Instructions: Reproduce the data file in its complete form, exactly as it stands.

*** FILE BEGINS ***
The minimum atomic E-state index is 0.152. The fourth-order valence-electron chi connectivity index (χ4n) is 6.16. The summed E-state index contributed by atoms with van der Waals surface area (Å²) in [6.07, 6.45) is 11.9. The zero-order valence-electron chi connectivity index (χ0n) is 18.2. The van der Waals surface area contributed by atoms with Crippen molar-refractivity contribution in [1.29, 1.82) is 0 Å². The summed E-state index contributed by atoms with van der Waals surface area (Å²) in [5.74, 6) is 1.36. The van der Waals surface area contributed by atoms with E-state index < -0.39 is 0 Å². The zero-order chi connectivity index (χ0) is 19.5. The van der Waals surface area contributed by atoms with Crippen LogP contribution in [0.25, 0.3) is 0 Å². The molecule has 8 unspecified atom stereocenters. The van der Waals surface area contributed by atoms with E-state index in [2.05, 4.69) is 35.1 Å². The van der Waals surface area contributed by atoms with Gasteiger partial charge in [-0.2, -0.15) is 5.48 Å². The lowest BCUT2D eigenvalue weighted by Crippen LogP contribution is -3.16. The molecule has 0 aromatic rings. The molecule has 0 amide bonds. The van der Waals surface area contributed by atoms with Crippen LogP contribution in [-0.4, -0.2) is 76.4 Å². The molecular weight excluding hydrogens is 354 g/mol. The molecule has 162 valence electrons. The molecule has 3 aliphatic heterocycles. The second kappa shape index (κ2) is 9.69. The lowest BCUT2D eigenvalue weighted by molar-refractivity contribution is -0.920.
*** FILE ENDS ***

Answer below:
The minimum atomic E-state index is 0.152. The fourth-order valence-electron chi connectivity index (χ4n) is 6.16. The summed E-state index contributed by atoms with van der Waals surface area (Å²) in [6.07, 6.45) is 11.9. The zero-order valence-electron chi connectivity index (χ0n) is 18.2. The van der Waals surface area contributed by atoms with Crippen molar-refractivity contribution in [1.29, 1.82) is 0 Å². The summed E-state index contributed by atoms with van der Waals surface area (Å²) in [5.74, 6) is 1.36. The van der Waals surface area contributed by atoms with E-state index < -0.39 is 0 Å². The zero-order chi connectivity index (χ0) is 19.5. The van der Waals surface area contributed by atoms with Crippen LogP contribution in [0.25, 0.3) is 0 Å². The molecule has 8 unspecified atom stereocenters. The van der Waals surface area contributed by atoms with E-state index in [2.05, 4.69) is 35.1 Å². The van der Waals surface area contributed by atoms with Gasteiger partial charge in [-0.2, -0.15) is 5.48 Å². The lowest BCUT2D eigenvalue weighted by Crippen LogP contribution is -3.16. The molecule has 0 aromatic rings. The molecule has 0 amide bonds. The van der Waals surface area contributed by atoms with Crippen LogP contribution in [-0.4, -0.2) is 76.4 Å². The molecular weight excluding hydrogens is 354 g/mol. The molecule has 162 valence electrons. The molecule has 3 aliphatic heterocycles. The second kappa shape index (κ2) is 9.69. The lowest BCUT2D eigenvalue weighted by molar-refractivity contribution is -0.920.